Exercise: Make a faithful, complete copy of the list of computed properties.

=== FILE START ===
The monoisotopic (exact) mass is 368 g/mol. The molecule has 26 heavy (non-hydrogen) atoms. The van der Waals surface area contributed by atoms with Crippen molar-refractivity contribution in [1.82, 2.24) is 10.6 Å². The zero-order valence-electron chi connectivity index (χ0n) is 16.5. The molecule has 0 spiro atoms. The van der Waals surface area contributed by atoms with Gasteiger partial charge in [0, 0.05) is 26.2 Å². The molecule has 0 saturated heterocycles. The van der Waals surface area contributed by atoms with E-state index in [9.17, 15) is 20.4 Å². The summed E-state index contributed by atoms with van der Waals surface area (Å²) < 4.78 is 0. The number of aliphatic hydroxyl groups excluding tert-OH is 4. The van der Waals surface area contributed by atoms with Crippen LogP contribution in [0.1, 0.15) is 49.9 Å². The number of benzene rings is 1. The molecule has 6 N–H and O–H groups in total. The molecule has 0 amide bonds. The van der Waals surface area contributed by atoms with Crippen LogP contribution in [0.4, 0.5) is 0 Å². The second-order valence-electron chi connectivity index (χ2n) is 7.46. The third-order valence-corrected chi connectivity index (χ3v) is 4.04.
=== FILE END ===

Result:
The monoisotopic (exact) mass is 368 g/mol. The molecule has 26 heavy (non-hydrogen) atoms. The van der Waals surface area contributed by atoms with Crippen molar-refractivity contribution in [1.82, 2.24) is 10.6 Å². The zero-order valence-electron chi connectivity index (χ0n) is 16.5. The molecule has 0 spiro atoms. The van der Waals surface area contributed by atoms with Gasteiger partial charge in [0, 0.05) is 26.2 Å². The molecule has 0 saturated heterocycles. The van der Waals surface area contributed by atoms with E-state index in [9.17, 15) is 20.4 Å². The summed E-state index contributed by atoms with van der Waals surface area (Å²) < 4.78 is 0. The number of aliphatic hydroxyl groups excluding tert-OH is 4. The van der Waals surface area contributed by atoms with Crippen LogP contribution in [0.1, 0.15) is 49.9 Å². The number of benzene rings is 1. The molecule has 6 N–H and O–H groups in total. The molecule has 0 amide bonds. The van der Waals surface area contributed by atoms with Crippen LogP contribution in [0.4, 0.5) is 0 Å². The second-order valence-electron chi connectivity index (χ2n) is 7.46. The third-order valence-corrected chi connectivity index (χ3v) is 4.04.